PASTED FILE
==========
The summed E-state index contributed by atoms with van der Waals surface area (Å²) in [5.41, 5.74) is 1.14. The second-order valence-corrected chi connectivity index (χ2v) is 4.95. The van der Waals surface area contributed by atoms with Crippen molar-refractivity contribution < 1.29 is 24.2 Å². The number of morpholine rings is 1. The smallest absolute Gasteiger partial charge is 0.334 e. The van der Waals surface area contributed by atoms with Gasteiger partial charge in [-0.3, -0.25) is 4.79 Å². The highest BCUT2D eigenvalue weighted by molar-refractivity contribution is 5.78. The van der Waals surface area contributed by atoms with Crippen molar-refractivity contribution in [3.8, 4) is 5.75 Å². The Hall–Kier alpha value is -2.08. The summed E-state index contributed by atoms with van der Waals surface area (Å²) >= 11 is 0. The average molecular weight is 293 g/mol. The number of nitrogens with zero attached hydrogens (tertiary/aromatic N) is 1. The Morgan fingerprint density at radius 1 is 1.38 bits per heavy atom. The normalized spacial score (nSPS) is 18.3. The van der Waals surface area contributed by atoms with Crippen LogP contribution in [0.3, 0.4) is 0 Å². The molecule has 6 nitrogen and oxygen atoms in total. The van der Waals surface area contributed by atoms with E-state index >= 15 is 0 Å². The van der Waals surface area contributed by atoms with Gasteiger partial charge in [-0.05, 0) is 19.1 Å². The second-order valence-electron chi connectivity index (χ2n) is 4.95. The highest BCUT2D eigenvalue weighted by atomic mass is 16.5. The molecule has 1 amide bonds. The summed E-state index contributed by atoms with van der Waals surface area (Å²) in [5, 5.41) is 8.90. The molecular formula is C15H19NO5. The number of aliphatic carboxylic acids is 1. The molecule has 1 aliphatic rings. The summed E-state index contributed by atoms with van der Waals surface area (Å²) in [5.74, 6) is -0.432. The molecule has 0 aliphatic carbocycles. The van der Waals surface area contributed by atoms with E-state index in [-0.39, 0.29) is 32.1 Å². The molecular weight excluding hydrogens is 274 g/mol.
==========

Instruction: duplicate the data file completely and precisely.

The summed E-state index contributed by atoms with van der Waals surface area (Å²) in [5.41, 5.74) is 1.14. The second-order valence-corrected chi connectivity index (χ2v) is 4.95. The van der Waals surface area contributed by atoms with Crippen molar-refractivity contribution < 1.29 is 24.2 Å². The number of morpholine rings is 1. The smallest absolute Gasteiger partial charge is 0.334 e. The van der Waals surface area contributed by atoms with Gasteiger partial charge in [-0.3, -0.25) is 4.79 Å². The highest BCUT2D eigenvalue weighted by molar-refractivity contribution is 5.78. The van der Waals surface area contributed by atoms with Crippen molar-refractivity contribution in [3.8, 4) is 5.75 Å². The Hall–Kier alpha value is -2.08. The summed E-state index contributed by atoms with van der Waals surface area (Å²) >= 11 is 0. The average molecular weight is 293 g/mol. The number of nitrogens with zero attached hydrogens (tertiary/aromatic N) is 1. The Morgan fingerprint density at radius 1 is 1.38 bits per heavy atom. The normalized spacial score (nSPS) is 18.3. The van der Waals surface area contributed by atoms with Crippen LogP contribution in [0.3, 0.4) is 0 Å². The molecule has 6 nitrogen and oxygen atoms in total. The van der Waals surface area contributed by atoms with E-state index >= 15 is 0 Å². The van der Waals surface area contributed by atoms with Gasteiger partial charge in [-0.05, 0) is 19.1 Å². The second-order valence-electron chi connectivity index (χ2n) is 4.95. The highest BCUT2D eigenvalue weighted by atomic mass is 16.5. The molecule has 1 amide bonds. The summed E-state index contributed by atoms with van der Waals surface area (Å²) in [5, 5.41) is 8.90. The molecular formula is C15H19NO5. The number of aliphatic carboxylic acids is 1. The molecule has 1 aliphatic rings. The summed E-state index contributed by atoms with van der Waals surface area (Å²) in [5.74, 6) is -0.432. The molecule has 0 aliphatic carbocycles. The van der Waals surface area contributed by atoms with E-state index in [-0.39, 0.29) is 32.1 Å². The molecular weight excluding hydrogens is 274 g/mol.